Spencer and Murphy were very taken with all of the livestock that roamed freely – dogs, goats, bulls, and water buffalo. When we stopped to sit, two goats butted against the children who giggled and named them. Murphy and his younger cousin, Zoe, seemed largely oblivious to the cremations that happened one after the other, in fairly quick succession, perhaps three to four fires going at a time. Spencer was more aware, I was sure. But I thought that I would let him choose how much he wanted to see or hear. For the most part, he kept himself occupied with the goats. Though at one point, I asked him what he found the most interesting about the scene. He answered that he liked all of the animals everywhere but it made him sad that they seemed so skinny and hungry. I told him that it was OK to feel sad. With Spencer feeling a bit tender, the adults eyeballed each other and we decided to break for lunch.
In almost every spot that caters to tourists here, there are pizzerias, and we were to discover that this was the safest option for keeping the children happy. Many of them are outside (this one looked over the ghats) with a few tables and restrooms that I couldn’t bring myself to use. Robyn and I talked about the unique and surprising beauty of the cremations. I couldn’t quite put into words, why I still find it so moving. But I do know that it has something to do with the inclusive and public nature of them. In the United States, I’ve found funerals so distancing, sterilized, mournful. I imagine that this all swirls around very different cultural attitudes about death. I know that I will be thinking about this for a long time. Varanasi has given these thoughts physical and visual context.
After lunch, we made our way down the ghats to the Ganges. We had to walk around a herd of water buffalo to find and negotiate a price for a boat ride. We found one easily and loaded ourselves onto the worn, wooden rowboat.
From the water, we could take in the larger scene – tons of color, fires, bathers, men doing yoga, and animals. The children sat on the bow of the boat and chatted. We spotted monkeys on the roofs of the palaces. Spencer had been quiet through the ride, but loved the monkeys. Keir told us that the rheusus monkeys can be quite aggressive and are a nuisance on the embassy compound. A monkey got into a new teacher’s apartment and out of fear she locked him in her bedroom, and listened to him tear apart her matress while she called for help. Keir said that when the monkeys get too prolific, the school pays to bring in a male monkey who then pees all over the compound, marking the territory as his and discouraging more monkey visits. Spencer burst into gut level guffaws at the notion of paying for a monkey to pee all over the place. My heart lifted.
At nightfall, we returned to the ghats for Aarti. In the dark, Hindus light candles and float them down the river. A white-robed man chanted on a stage over a microphone, while hundreds of small flames illuminated the Ganges and the bustling crowd. Spencer doesn’t like crowds and he stayed close to my side. Keir bought three candles for the children to float down the river and Murphy and Zoe eagerly followed him to the water’s edge. I stayed back with Spencer who didn’t want to move further into the throng. I sat with my arm around him for a couple of minutes before I realized that he was crying. My throat tightened – this had all been too much for him and it was all my fault for bringing him here.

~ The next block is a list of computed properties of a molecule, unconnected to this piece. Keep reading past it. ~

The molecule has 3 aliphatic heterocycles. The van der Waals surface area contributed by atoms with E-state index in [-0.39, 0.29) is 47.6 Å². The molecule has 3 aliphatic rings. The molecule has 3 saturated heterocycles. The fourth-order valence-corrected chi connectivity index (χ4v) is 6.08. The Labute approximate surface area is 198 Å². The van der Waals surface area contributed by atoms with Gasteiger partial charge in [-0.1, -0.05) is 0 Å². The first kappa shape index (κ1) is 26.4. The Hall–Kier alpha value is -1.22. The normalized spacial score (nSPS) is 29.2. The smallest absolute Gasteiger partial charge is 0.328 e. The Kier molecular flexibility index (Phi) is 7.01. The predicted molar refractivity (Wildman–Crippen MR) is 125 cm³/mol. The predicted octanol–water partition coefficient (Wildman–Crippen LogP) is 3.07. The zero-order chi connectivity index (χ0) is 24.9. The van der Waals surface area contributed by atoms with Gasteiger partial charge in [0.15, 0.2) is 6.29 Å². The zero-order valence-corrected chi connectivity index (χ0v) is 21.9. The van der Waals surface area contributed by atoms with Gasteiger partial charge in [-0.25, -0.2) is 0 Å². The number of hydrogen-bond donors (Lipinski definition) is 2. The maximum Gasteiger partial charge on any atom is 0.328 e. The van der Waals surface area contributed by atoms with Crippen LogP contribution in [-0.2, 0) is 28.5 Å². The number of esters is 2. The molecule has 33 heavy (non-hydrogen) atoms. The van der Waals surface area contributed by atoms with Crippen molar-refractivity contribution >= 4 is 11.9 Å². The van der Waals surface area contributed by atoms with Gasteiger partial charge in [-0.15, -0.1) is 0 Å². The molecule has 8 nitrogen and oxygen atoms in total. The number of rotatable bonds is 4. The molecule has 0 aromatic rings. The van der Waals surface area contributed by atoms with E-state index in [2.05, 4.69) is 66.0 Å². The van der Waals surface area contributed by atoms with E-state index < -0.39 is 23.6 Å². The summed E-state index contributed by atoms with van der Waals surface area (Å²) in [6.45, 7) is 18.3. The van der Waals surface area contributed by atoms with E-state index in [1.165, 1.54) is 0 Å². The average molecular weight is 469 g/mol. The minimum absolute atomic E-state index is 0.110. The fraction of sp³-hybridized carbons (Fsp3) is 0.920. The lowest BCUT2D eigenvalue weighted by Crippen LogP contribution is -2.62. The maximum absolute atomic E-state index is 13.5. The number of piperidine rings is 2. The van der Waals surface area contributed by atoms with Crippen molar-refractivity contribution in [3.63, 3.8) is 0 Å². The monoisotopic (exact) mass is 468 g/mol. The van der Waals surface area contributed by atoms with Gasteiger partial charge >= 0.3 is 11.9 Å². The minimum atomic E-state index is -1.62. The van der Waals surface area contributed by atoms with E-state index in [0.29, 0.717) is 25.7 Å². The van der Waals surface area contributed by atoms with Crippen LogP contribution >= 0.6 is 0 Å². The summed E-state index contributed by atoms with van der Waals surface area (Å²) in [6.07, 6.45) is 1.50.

“What is it, Buddy?” I asked. “Do you want me to take you back to the room?”
“No,” he said. “I really want to float my candle.”
“I bet Keir still has yours. Do you want to come with me to light it?”
“Yes,” he said, looking up to me, his eyes glistening.
With a firm grip on his hand, I pulled him through the crowd and we found Keir with the young ones setting their lit candles down in the water. Keir had kept Spencer’s. He lit it and handed it to my son, who leaned over the river and set it down.
That night, we practically carried the children to a restaurant that looked like the inside of a home. We sat cross-legged around a square table and ate almost silently, the two youngest dozing on our laps.
We returned to our rooms and laid sheets that we had brought in our packs, over three beds that were pushed together. The children fell asleep instantly. Pat wanted to revisit the ghats with Keir. I bolted the door from the inside and settled in with the children and dozed.
When Pat returned an hour later, he told me that the activity on the ghats did not seem to slow at nighttime. Keir and he had been standing on a ghat when a funeral party laid down a body at their feet. They watched as the workers prepared for cremation.
Pat crawled into bed next to me and we turned out the light. Some hours later I awoke in pitch blackness, the slow breathing of my men surrounding me. I reached over Pat’s body and fumbled for a headlamp and a notebook, pulled the lamp around my forehead, switched it on, and began to write.
|Boys on the ghats|
|Boys with Uncle Keir and Zoe overlooking the ghats|
|Spencer laughing at the Monkey story|
|The ghats from the boat|
|Spencer at Aarti|
|Boys leaving Varansi|